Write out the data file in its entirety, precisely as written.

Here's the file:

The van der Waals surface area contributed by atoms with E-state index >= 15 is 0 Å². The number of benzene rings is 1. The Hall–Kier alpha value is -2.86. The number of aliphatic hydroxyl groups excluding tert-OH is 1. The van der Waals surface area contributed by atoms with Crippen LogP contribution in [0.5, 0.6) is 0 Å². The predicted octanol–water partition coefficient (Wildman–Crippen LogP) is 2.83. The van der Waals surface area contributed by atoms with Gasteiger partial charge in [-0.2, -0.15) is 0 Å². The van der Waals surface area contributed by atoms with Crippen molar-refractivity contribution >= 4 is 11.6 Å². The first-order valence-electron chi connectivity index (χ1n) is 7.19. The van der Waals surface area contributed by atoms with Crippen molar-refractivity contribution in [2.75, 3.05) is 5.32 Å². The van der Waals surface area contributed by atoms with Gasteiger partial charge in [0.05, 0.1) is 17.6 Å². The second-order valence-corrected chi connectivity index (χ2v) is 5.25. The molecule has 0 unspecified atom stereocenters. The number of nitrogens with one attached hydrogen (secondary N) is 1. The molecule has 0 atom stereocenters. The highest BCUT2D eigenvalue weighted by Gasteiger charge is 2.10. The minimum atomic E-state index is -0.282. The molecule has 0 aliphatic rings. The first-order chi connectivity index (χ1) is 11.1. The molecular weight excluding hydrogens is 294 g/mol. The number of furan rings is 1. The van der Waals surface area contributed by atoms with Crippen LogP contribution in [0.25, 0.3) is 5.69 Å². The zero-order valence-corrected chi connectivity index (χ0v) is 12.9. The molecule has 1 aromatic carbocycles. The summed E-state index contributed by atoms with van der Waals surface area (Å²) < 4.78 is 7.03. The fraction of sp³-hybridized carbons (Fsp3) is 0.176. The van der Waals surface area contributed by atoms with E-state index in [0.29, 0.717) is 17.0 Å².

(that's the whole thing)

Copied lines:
The van der Waals surface area contributed by atoms with E-state index >= 15 is 0 Å². The number of benzene rings is 1. The Hall–Kier alpha value is -2.86. The number of aliphatic hydroxyl groups excluding tert-OH is 1. The van der Waals surface area contributed by atoms with Crippen LogP contribution in [0.5, 0.6) is 0 Å². The predicted octanol–water partition coefficient (Wildman–Crippen LogP) is 2.83. The van der Waals surface area contributed by atoms with Gasteiger partial charge in [-0.2, -0.15) is 0 Å². The van der Waals surface area contributed by atoms with Crippen molar-refractivity contribution >= 4 is 11.6 Å². The first-order valence-electron chi connectivity index (χ1n) is 7.19. The van der Waals surface area contributed by atoms with Crippen molar-refractivity contribution in [2.75, 3.05) is 5.32 Å². The van der Waals surface area contributed by atoms with Gasteiger partial charge in [0.05, 0.1) is 17.6 Å². The second-order valence-corrected chi connectivity index (χ2v) is 5.25. The molecule has 0 unspecified atom stereocenters. The number of nitrogens with one attached hydrogen (secondary N) is 1. The molecule has 0 atom stereocenters. The highest BCUT2D eigenvalue weighted by Gasteiger charge is 2.10. The minimum atomic E-state index is -0.282. The molecule has 0 aliphatic rings. The first-order chi connectivity index (χ1) is 11.1. The molecular weight excluding hydrogens is 294 g/mol. The number of furan rings is 1. The van der Waals surface area contributed by atoms with Crippen LogP contribution in [0.25, 0.3) is 5.69 Å². The zero-order valence-corrected chi connectivity index (χ0v) is 12.9. The molecule has 1 aromatic carbocycles. The summed E-state index contributed by atoms with van der Waals surface area (Å²) < 4.78 is 7.03. The fraction of sp³-hybridized carbons (Fsp3) is 0.176. The van der Waals surface area contributed by atoms with E-state index in [0.29, 0.717) is 17.0 Å².